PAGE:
Given the recent discussion of the legality of recording your local police officers in action, I couldn’t help but think of some high profile cases and a few lesser known stories. Charges were dropped against Emily Good, the Rochester, N.Y. resident who was arrested and charged with obstruction of governmental administration while filming police officers conducting an arrest from her front yard last year. That doesn’t change the fact that she now has a police record. Read the article and then watch the video and tell me what you think about whether you are willing to risk an arrest and jail time even when you know you are in the right.

http://www.usatoday.com/news/opinion/forum/story/2012-02-07/police-video-tape-crime/53001432/1

13 thoughts on “Citizen Rights to Record the Police

  1. I think that regardless of what the law says about video taping police activity; the police were entirely in the wrong in this situation. In the video you can hear and see the officer warning her about stepping back, however she was on her property . The officer also does not give her a valid reason for her to go back into her house, nor does he have the right to enforce someone to do so. She asked a number of times what she was doing wrong, and the only answer the officer gave her was he did not feel safe with her standing behind him. When a citizen is on their own property regardless of where the police are, that citizen has the right to be wherever they want to be on their property.

    The last part of the video you can hear one of the witnesses saying that they let the guy they initially pulled over go free after cuffing him, for no apparent reason and then arrested her, possibly because she was taping an unlawful search and arrest. I normally have positive feelings about police activity and want to believe that most of them work this job to actually serve the people. With instances like this and the police actions during Occupy Berkley, there is no doubt there are police officers that have power egos and their own reservations, or have become jaded from the job that they no longer see what is right and wrong and why they became police officers.

    The question of whether it is worth a police record or not, I don’t think is the main focus point here. We live in a Nation where our freedom is one of the most crucial parts of our lives and we base our history as a Nation on a notion that we as a country will fight to protect this freedom, so when it is subjected to unfair ruling as skeptical police activity, this women was not thinking about being arrested, because she was doing anything wrong. So, obviously i would not like to risk a arrest for something like this, but I think the point is why should i have too?

  2. “So, obviously i would not like to risk a arrest for something like this, but I think the point is why should i have too?”

    Spot on! Great post. I agree whole-heartedly.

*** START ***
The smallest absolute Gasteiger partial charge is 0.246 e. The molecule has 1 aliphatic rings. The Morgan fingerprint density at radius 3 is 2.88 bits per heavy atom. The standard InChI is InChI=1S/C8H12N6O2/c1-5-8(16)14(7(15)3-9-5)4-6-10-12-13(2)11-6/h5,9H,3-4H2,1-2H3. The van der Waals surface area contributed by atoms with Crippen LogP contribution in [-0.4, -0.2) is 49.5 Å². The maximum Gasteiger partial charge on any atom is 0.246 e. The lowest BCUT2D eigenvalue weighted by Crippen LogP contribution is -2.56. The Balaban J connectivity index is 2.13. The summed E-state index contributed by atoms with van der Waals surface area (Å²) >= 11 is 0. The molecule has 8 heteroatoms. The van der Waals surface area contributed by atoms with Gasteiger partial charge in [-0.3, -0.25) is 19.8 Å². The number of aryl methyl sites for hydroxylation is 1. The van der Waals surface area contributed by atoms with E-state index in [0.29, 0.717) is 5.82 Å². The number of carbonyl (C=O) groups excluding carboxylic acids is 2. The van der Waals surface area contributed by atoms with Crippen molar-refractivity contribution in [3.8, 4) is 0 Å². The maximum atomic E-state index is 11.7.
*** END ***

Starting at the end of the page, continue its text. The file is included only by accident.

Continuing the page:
I do think citizens should be allowed to record police arrests and activity. If the police are following procedure, there should be no issues.

    I would risk an arrest and jail time for something that I believed in (and also if I was not “in the wrong”)

    1. Lauren I agree too. I would add that one of our duties as citizens is to recognize and report any misdoings. This is why we have such things as the citizen’s arrest.

      My roommate once followed a bus in order to get the number he needed to alert the authorities. The bus didn’t stop at the railroad tracks. So the driver broke the law. I do not think it is any different when one is reporting via recording the authorities.

  3. I agree that citizens should (and do) have the right to record what public officials do, and like the article said, this action is protected by three Constitutional Amendments. While I think it’s obvious that this officer was in the wrong (and he knew it), I think she acted a bit irrationally. It was hard for me to listen to her speak as the video progressed, she was allowing too much emotion into her voice. While I was not there, and don’t know exactly how I would have acted, I think she could have been far more effective in convincing the police that she was within her rights if she would have kept her voice at an even tone. In my opinion, she began to sound very whiny. Then, when she began to cry, I think she really lost her credibility. If she really felt she was doing the right thing, she should have remained strong through her arrest.
    I absolutely would risk an arrest if I was standing up for something that I believed in, especially if I were not in the wrong. If people don’t do this, how will awareness be raised?

  4. Now lets play devil’s advocate here, How would you all feel if you were trying to do your job and someone was videotaping your every move? I think that people are overly critical of police officers in general. For instance, everyone hates to be pulled over and ticketed for speeding, however, if you see someone else speed by you it makes you happy to see them get pulled over and punished for violating the law. My brother in law was a police officer in the past and he was paid very little in my opinion to deal with some pretty disturbing people and issues. Police officers really don’t bother Citizens at work so I don’t see why anyone needs to disrespect them while they are just trying to do what they have been hired to do. This lady clearly needs to find a hobby or something. I am a firm believer that just because you have the right to do something doesn’t mean you need to do it to prove a point. I will stop venting but people like this drive me a little crazy.

  5. Noah,